Looking into all these reasons may keep us wondering which data or information are worth keeping. Government offices such the CSC face the challenges of the ever-increasing volume of records, both physical and digital. Implementation disposal policies are more important than ever. But retaining every document forever is not reasonable. Effective management and disposal in both paper and digital form helps in appraising vital business records that can be stored or archived and would free up space if you know which information can be deleted or disposed. Government organisations are urged by the current situation to implement recordkeeping strategies suitable for a wide range of information types.  Findlay (2010) in her own words, say, “As a general observation we would also note that the move by organisations to digital recordkeeping affords many benefits to the business – better information sharing, improved accessibility, capacity to integrate recordkeeping requirements with business processes.”  CSC, being situated in the Philippines, can learn from the best practices of government agencies in Australia through the analysis of case studies and referencing from the tools available online in the website of NSW State Records.

Why We Go Digital and How to Achieve It?

More and more records are now created and kept electronically with its own strengths and vulnerabilities. Considerations on proper controls over digital records may be benchmarked against international records management standards as they are far more advanced. Good practices as well as lessons along the process of digitisation will be beneficial. Practically, the recordkeeping has evolved over time as it adopts to the varying types of documents. Some countries have adopted the Electronic Records Management (ERM) as well as the Electronic Recordkeeping System (ERKS).  ERKS, by definition according to GRMPS Hongkong, is an information/computer system with the necessary records management capabilities designed to electronically collect, organize, classify, and control the creation, storage, retrieval, distribution, maintenance and use, disposal, and preservation of records throughout the life cycle of records. ERKS aims to manage records with the desired levels of confidence and integrity, by combining both advantages of electronic ways of working with well-established records management principles. Furthermore, the successful implementation of ERM and ERKS in an organization also depends on the following critical success factors:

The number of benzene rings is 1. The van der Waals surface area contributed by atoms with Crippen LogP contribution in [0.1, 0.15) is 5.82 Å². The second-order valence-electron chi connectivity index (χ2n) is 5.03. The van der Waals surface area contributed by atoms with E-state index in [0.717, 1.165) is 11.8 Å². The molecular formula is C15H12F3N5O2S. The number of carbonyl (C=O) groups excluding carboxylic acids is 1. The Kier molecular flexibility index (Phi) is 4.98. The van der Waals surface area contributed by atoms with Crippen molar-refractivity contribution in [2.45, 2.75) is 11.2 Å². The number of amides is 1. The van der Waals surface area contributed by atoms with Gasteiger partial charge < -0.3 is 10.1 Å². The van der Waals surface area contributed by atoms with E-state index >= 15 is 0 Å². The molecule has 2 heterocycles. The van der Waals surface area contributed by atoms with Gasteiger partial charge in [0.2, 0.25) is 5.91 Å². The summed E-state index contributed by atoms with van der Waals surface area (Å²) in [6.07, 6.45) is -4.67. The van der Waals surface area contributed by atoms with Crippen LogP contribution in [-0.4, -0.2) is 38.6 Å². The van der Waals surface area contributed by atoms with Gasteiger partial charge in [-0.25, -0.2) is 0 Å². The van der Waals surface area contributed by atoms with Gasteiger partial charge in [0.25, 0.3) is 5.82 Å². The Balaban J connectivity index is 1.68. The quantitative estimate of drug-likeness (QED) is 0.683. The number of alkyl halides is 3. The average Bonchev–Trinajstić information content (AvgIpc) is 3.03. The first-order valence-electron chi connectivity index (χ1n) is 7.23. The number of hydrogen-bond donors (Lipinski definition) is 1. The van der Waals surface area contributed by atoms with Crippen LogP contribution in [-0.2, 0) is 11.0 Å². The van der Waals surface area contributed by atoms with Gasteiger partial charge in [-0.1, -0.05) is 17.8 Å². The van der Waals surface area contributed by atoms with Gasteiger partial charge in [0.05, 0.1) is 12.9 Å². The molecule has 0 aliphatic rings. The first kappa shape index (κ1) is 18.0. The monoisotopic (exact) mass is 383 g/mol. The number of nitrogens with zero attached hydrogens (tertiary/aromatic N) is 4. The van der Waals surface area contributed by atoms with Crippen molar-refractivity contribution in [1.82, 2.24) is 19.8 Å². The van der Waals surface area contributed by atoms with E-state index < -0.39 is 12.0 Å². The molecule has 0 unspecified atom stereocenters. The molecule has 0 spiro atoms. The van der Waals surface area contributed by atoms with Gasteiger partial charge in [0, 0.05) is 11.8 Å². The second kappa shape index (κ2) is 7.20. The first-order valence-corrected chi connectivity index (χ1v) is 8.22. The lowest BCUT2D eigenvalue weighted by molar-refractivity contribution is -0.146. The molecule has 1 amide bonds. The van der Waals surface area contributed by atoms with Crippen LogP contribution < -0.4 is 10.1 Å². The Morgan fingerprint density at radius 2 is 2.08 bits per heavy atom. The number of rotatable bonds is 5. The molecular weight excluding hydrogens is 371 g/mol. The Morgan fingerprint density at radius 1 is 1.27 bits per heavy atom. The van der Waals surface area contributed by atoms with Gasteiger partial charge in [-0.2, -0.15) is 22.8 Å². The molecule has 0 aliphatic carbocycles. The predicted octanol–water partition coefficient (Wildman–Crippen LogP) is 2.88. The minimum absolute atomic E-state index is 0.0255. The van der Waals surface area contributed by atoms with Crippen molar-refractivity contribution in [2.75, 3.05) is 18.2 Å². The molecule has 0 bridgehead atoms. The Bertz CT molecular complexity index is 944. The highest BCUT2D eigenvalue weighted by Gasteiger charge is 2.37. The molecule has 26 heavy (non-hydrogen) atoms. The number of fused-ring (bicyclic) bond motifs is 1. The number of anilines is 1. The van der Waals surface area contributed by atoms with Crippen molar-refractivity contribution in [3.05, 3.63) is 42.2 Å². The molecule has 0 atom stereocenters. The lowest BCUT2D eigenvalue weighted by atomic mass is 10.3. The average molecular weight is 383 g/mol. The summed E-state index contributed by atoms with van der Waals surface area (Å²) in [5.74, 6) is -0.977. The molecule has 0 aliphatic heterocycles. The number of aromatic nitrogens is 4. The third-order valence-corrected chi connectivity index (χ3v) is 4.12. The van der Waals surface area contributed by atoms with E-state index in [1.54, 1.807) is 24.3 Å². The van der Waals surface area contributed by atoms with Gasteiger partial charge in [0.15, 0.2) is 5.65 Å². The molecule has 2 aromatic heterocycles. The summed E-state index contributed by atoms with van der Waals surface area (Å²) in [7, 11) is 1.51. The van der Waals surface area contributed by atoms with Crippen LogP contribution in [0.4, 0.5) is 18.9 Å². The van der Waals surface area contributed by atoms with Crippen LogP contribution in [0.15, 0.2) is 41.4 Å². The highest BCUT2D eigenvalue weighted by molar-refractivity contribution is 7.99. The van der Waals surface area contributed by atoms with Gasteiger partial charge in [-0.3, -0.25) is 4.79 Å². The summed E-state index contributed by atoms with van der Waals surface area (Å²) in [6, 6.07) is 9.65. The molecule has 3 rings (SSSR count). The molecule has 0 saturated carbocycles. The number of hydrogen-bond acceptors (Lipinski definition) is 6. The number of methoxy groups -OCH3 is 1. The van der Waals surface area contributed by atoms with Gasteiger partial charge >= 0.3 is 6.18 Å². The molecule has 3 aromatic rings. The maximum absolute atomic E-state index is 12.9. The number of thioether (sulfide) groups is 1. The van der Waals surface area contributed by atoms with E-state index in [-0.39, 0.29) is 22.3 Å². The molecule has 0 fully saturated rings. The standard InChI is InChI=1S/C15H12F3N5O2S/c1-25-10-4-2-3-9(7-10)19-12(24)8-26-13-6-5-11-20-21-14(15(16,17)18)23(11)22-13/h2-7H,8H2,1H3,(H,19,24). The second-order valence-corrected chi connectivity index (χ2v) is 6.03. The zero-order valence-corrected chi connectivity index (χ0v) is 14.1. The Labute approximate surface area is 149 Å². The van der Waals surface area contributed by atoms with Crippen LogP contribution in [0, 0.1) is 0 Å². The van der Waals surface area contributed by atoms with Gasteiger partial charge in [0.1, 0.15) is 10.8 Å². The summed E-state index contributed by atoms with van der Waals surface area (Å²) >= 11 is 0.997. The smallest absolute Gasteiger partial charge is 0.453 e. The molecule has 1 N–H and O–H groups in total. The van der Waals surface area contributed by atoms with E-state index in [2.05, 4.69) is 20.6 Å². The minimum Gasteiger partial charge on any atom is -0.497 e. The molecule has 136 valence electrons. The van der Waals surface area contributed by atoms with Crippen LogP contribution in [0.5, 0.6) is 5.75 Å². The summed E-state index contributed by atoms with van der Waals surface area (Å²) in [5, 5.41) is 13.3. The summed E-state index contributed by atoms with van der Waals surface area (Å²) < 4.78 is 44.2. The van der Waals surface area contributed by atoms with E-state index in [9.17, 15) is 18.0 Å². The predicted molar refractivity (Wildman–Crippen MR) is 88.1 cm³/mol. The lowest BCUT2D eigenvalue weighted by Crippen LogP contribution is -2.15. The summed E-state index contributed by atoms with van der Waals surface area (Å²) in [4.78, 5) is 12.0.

• formulate ERM policy and strategies and integrate them as part of corporate records management programme and clearly define roles and responsibilities of staff on managing records; 
    • foster a corporate culture of taking responsibilities on records management among all staff members and adopt electronic means to manage records; 
    • analyse business processes before incorporating ERM processes into business operations; 
    • provide training and support to ensure compliance with the corporate records management policy and requirements; and 
    • develop practices and guidelines in managing electronic records to guide staff members. 

In reality, going digital is never easy as problems arise from the simplest scanning of physical documents without losing its authenticity to something as complicated as varying digital formats and multiple storage repositories.

What is in it for CSC?

Government agencies in Australia that are now operating in a full digital environment have recently reported a result of a survey to NAA on the benefits of going digital and the results are outstanding such as:

  • meeting legislative and statutory reporting,
  • justifying or explaining actions investigations,
  • auditing and accountability,
  • risk management,
  • business continuity and protection of vital information,
  • better business decisions and processes,
  • reduced operations costs,
  • better productivity and reduced staff time, and
  • storage savings.

We reckon that digitisation and automation of recordkeeping processes are innovations worth trying by the CSC, having to consider the promising benefits as it moves forward in improving public service delivery in this digital era.

(An appraisal of the existing records keeping management systems in CSC RO V was conducted using the ECM3 through the DIRKS Methodology. Results of which and the proposed actions to be taken will be presented to the CSC RO V executives.)